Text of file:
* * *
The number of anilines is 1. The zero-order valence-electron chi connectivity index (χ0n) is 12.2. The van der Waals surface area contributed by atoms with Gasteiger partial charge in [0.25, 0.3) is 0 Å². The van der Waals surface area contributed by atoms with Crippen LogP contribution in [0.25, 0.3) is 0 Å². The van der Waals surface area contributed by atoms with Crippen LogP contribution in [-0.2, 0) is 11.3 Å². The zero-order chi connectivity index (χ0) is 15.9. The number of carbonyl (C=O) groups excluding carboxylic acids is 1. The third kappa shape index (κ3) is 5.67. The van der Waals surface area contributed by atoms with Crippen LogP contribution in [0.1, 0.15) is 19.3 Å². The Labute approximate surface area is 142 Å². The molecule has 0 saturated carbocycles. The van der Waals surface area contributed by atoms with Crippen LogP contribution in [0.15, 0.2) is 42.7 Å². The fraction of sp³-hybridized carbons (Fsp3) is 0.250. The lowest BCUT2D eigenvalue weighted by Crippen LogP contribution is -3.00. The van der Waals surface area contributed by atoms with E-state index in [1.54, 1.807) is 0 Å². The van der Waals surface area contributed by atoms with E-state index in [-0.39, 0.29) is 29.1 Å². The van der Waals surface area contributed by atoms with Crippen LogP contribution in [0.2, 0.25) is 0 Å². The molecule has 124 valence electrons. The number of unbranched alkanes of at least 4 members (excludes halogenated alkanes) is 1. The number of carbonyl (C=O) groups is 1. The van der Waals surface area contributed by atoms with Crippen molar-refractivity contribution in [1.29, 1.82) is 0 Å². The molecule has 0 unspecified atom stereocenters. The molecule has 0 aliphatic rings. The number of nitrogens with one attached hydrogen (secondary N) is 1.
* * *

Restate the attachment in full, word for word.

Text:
The number of anilines is 1. The zero-order valence-electron chi connectivity index (χ0n) is 12.2. The van der Waals surface area contributed by atoms with Gasteiger partial charge in [0.25, 0.3) is 0 Å². The van der Waals surface area contributed by atoms with Crippen LogP contribution in [0.25, 0.3) is 0 Å². The van der Waals surface area contributed by atoms with Crippen LogP contribution in [-0.2, 0) is 11.3 Å². The zero-order chi connectivity index (χ0) is 15.9. The number of carbonyl (C=O) groups excluding carboxylic acids is 1. The third kappa shape index (κ3) is 5.67. The van der Waals surface area contributed by atoms with Crippen LogP contribution in [0.1, 0.15) is 19.3 Å². The Labute approximate surface area is 142 Å². The molecule has 0 saturated carbocycles. The van der Waals surface area contributed by atoms with Crippen LogP contribution in [0.15, 0.2) is 42.7 Å². The fraction of sp³-hybridized carbons (Fsp3) is 0.250. The lowest BCUT2D eigenvalue weighted by Crippen LogP contribution is -3.00. The van der Waals surface area contributed by atoms with E-state index in [1.54, 1.807) is 0 Å². The van der Waals surface area contributed by atoms with E-state index in [-0.39, 0.29) is 29.1 Å². The van der Waals surface area contributed by atoms with Crippen LogP contribution in [0.2, 0.25) is 0 Å². The molecule has 124 valence electrons. The number of unbranched alkanes of at least 4 members (excludes halogenated alkanes) is 1. The number of carbonyl (C=O) groups is 1. The van der Waals surface area contributed by atoms with Crippen molar-refractivity contribution in [1.29, 1.82) is 0 Å². The molecule has 0 unspecified atom stereocenters. The molecule has 0 aliphatic rings. The number of nitrogens with one attached hydrogen (secondary N) is 1.